As Virginia's largest City, Suffolk is 430 square miles of rich land with woods, lakes, rivers, and rolling terrain - not to mention wise development and the use of it - that make this area bountiful for residents and businesses alike. Our schools and parks, neighborhoods, health care facilities and utilities help create a successful community. In fact, some of the region's most prosperous companies already call Suffolk home. And the great potential for growth is attracting many new businesses and employees. This is a place full of pride. Full of promise. A place where progressive isn't just a description, it's an attitude. It's a place with vision. It's Suffolk, Virginia. You're welcome to join us.

Seal of Suffolk

The seal showcases important founding dates:
  • 1646 for Nansemond County
  • 1742 for Suffolk
  • 1974 for the consolidated City of Suffolk
Also, the tractor represents our agriculture, the helmet our history, the fish for recreation, the gears for industry, and the peanut signifies the importance of the crop.
City of Suffolk, Virginia Seal


It is held that maces originated from the simple warlike clubs carried by ancient man while hunting, then gradually evolved into an elaborate weapon of offense made of iron or steel and finally into a work of art. As art, the mace was carried as a symbol of authority by sergeant-at-arms; the first instance of which is during the reign of King Richard I in 1189.

Suffolk, Virginia has strong ties with its Mother Country, England, the most visible being derived from Suffolk County, England. It was considered appropriate to develop some symbol which would emphasize this relationship. The town of Ipswitch, in Suffolk County, England, has a similar mace and shared its design with the City of Suffolk to commemorate its relationship. The design was expanded upon to incorporate historic elements of Suffolk’s past as reflected in the City seal. On June 7, 1978, the Suffolk City Council adopted a resolution designating the mace as the city’s regalia and, by such action, developed a symbol of its relationship to the people of Suffolk County, England to Suffolk, Virginia.

The City Council felt that the mace should be developed and given to the citizens of Suffolk at no cost in local tax dollars. In this regard, the Suffolk City Council authorized the Suffolk Rotary Club to take this on as a civic project. As a result of Council’s authorization, the Suffolk Rotary Club agreed to underwrite the total cost of the development of the mace and made it possible that this symbol could be a true gift to the citizens of Suffolk, Virginia.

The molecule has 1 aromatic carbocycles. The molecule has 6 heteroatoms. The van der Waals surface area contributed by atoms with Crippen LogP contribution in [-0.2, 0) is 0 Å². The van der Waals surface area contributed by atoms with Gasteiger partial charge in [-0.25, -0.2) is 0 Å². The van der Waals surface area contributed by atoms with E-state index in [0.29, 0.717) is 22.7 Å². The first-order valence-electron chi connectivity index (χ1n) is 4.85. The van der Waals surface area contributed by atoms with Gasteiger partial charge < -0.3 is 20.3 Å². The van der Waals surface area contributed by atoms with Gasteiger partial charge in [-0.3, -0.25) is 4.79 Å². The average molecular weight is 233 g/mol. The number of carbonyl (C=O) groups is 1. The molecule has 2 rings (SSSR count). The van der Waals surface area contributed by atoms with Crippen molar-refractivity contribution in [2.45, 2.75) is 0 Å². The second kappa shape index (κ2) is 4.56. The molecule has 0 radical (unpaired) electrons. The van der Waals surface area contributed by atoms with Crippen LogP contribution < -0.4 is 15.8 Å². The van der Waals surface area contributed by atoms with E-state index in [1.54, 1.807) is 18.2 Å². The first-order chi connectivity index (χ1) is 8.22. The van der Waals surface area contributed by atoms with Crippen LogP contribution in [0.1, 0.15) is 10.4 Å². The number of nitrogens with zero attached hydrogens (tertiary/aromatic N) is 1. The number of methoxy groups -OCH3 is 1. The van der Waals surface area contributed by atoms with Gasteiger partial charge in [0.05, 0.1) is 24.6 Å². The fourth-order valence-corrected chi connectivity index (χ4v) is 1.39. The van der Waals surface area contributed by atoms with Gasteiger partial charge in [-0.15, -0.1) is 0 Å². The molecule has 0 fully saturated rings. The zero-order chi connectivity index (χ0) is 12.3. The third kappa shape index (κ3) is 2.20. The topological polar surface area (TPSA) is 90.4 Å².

This replica of the Suffolk mace was presented to the citizens of the City of Suffolk, Virginia by the Suffolk Rotary Club on May 10, 1979, by William R. Reid, President.

Nansemond River

Native Americans lived off the bountiful land in Suffolk. Back in 1609, the Nansemond Indians drove out Captain John Smith, who was interested in the oyster beds in the Nansemond River. This river, the commerce it helped create, and the English settlers who recognized the opportunity they would have here, gave birth in 1742 to the Town of Suffolk, named after Governor William Gooch's home of Suffolk County, England.

City Establishment

Burned by the British in 1779 and damaged by other fires throughout the next century, Suffolk survived to become a city in 1910. In 1974, it became the present City of Suffolk, consolidating with the towns of Holland and Whaleyville, and the County of Nansemond. The end result was a new municipality encompassing a total of 430 square miles, making it the largest city in land area in Virginia and the 11th largest in the country.

Peanut Processing

In 1912, an Italian immigrant named Amedeo Obici moved from Pennsylvania to Suffolk and opened Planters Nut and Chocolate Company. Today, Suffolk remains a major peanut processing center and transportation hub.